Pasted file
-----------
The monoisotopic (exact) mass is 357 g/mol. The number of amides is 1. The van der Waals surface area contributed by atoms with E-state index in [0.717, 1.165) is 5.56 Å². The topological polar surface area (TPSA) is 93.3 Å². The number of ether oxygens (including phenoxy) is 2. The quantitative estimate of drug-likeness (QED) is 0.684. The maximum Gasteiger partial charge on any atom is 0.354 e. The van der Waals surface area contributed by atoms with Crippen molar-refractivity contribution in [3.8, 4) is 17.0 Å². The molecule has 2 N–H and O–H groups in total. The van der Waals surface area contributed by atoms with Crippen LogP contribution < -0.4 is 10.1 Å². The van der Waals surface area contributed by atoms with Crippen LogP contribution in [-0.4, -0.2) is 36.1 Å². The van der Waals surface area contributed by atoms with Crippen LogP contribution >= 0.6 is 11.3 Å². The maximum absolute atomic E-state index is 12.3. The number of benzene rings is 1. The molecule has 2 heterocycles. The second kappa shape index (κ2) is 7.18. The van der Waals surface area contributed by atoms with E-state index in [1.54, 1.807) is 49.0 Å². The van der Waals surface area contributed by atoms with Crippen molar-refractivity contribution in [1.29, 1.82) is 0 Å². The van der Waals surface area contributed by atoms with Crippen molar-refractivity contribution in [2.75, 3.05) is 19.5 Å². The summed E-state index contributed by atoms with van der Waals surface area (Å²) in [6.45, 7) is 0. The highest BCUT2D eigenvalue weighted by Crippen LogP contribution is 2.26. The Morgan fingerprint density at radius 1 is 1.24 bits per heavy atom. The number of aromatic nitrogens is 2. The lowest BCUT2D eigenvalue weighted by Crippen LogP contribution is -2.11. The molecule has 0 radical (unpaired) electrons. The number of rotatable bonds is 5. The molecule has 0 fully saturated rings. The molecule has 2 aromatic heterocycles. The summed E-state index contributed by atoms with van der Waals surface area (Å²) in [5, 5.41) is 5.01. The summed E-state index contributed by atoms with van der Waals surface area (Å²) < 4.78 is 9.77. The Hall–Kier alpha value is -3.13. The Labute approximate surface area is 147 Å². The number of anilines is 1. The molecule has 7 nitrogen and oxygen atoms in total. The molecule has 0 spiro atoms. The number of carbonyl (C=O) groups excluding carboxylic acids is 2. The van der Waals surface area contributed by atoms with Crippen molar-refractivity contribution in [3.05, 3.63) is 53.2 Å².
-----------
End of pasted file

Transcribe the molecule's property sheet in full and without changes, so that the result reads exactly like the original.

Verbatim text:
The monoisotopic (exact) mass is 357 g/mol. The number of amides is 1. The van der Waals surface area contributed by atoms with E-state index in [0.717, 1.165) is 5.56 Å². The topological polar surface area (TPSA) is 93.3 Å². The number of ether oxygens (including phenoxy) is 2. The quantitative estimate of drug-likeness (QED) is 0.684. The maximum Gasteiger partial charge on any atom is 0.354 e. The van der Waals surface area contributed by atoms with Crippen molar-refractivity contribution in [3.8, 4) is 17.0 Å². The molecule has 2 N–H and O–H groups in total. The van der Waals surface area contributed by atoms with Crippen LogP contribution < -0.4 is 10.1 Å². The van der Waals surface area contributed by atoms with Crippen LogP contribution in [-0.4, -0.2) is 36.1 Å². The van der Waals surface area contributed by atoms with Crippen LogP contribution >= 0.6 is 11.3 Å². The maximum absolute atomic E-state index is 12.3. The number of benzene rings is 1. The molecule has 2 heterocycles. The second kappa shape index (κ2) is 7.18. The van der Waals surface area contributed by atoms with E-state index in [1.54, 1.807) is 49.0 Å². The van der Waals surface area contributed by atoms with Crippen molar-refractivity contribution in [1.29, 1.82) is 0 Å². The van der Waals surface area contributed by atoms with Crippen molar-refractivity contribution in [2.75, 3.05) is 19.5 Å². The summed E-state index contributed by atoms with van der Waals surface area (Å²) in [6.45, 7) is 0. The highest BCUT2D eigenvalue weighted by Crippen LogP contribution is 2.26. The Morgan fingerprint density at radius 1 is 1.24 bits per heavy atom. The number of aromatic nitrogens is 2. The lowest BCUT2D eigenvalue weighted by Crippen LogP contribution is -2.11. The molecule has 0 radical (unpaired) electrons. The number of rotatable bonds is 5. The molecule has 0 fully saturated rings. The molecule has 2 aromatic heterocycles. The summed E-state index contributed by atoms with van der Waals surface area (Å²) in [5, 5.41) is 5.01. The summed E-state index contributed by atoms with van der Waals surface area (Å²) < 4.78 is 9.77. The Hall–Kier alpha value is -3.13. The Labute approximate surface area is 147 Å². The number of anilines is 1. The molecule has 7 nitrogen and oxygen atoms in total. The molecule has 0 spiro atoms. The number of carbonyl (C=O) groups excluding carboxylic acids is 2. The van der Waals surface area contributed by atoms with Crippen molar-refractivity contribution in [3.05, 3.63) is 53.2 Å².